Notwithstanding the lack of choc tops, THE FLICK, playing at the Seymour Centre, needs a jumbo popcorn sized buy-in from the audience. This is not a production for everyone. Written by Annie Baker, the play won the Pulitzer in 2014 and yet is it notorious for people leaving at interval.
With many very clever, very funny lines the naturalistic language reflects real-life speech rhythms, especially while distracted. An audience must make the decision to accept the glacial, but human, pace of the narrative in order to embrace the themes. I was unable to do that, nor did my companion and my friends were escapees at interval the night before. The production elements are excellent, the acting terrific, there’s lots for the movie buff, so much to appreciate. Yet … Continue reading GOING TO ‘THE FLICK’ ? TAKE SNACKS.→
There has been and after Opening Night tonight, there will continue to be , a great deal of public and media discussion about the violence of one scene of Ruby Rae Spiegel’s DRY LAND playing at Kings Cross Theatre. I am not the person who will add much to the specifics of that because, frankly, I didn’t watch. I cowered away from it, tried not to listen and just waited for it to end. And that is the very reason why artistic debate about a topic such as medication abortion requires skillful and respectful hands. Realism is vital. This story is not clinical it must not be whitewashed or sterilised.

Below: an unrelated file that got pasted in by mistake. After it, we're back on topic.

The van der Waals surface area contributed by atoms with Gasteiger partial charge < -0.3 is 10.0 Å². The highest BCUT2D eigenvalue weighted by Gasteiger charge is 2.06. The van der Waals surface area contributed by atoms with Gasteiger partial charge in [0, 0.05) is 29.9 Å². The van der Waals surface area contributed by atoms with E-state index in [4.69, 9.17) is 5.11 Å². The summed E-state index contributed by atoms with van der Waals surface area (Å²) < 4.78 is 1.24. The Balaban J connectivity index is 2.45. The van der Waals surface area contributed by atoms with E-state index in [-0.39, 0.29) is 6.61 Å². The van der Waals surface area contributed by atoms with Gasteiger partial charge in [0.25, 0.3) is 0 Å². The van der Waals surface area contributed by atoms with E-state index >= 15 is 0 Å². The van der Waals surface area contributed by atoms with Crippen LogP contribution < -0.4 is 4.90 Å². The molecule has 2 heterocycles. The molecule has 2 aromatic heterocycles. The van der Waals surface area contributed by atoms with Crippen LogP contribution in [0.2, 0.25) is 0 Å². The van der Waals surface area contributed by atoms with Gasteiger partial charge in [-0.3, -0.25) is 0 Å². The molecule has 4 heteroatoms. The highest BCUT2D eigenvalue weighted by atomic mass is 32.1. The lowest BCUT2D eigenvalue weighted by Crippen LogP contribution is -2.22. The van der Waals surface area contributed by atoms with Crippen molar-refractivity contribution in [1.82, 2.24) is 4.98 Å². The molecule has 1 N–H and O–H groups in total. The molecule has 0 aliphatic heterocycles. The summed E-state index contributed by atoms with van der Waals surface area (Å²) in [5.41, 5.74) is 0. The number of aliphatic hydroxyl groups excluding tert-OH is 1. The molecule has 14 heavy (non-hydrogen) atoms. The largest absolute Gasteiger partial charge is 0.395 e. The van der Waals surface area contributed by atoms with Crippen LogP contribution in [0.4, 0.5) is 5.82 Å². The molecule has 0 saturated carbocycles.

Outhouse Theatre Company and Mad March Hare Theatre Company are those hands.
DRY LAND introduces us to Ester and Amy. Amy is forceful and solid. And pregnant. Ester greatly hero worships her and seems slightly overawed by being asked to be the co-conspirator in her attempts to induce a miscarriage … by being punched in the stomach. The girls are swimmers. The place is the white tiled dressing sheds.
Amy’s best friend is actually Reba and Amy is not above using vague Reba allusions in manipulating Ester’s participation. Ester’s evident guilessness belies a darkness that will show itself to a stranger, Victor when their parents arrange for her to stay at his dorm. She is at his college for a disenfranchising tryout for a swim scholarship. Amy seems little interested in a real friendship with Ester however the physical intervention unsuccessful, there must be collusion to purchase the medications.
This is a polished, professional production that wears its heart on its sleeve. Sarah Rae Anne Meacham gives us an Ester who grows and changes throughout the play as she wrestles with demons that have tortured her in the past. It’s a subtle performance with undercurrents that smack head on into the undertow of Patricia Pemberton’s Amy. Dominant, changeable and until the end unknowable, Pemberton pulls off the difficult trick of appearing one thing while being described as another. And she does this without conflict or loss of believability.
The two women have a rapport that elevates the audience’s involvement in their circumstances. It is also important to mention that their control over the challenging physicality of the abortion scene is vital for the credibility of the play’s intention.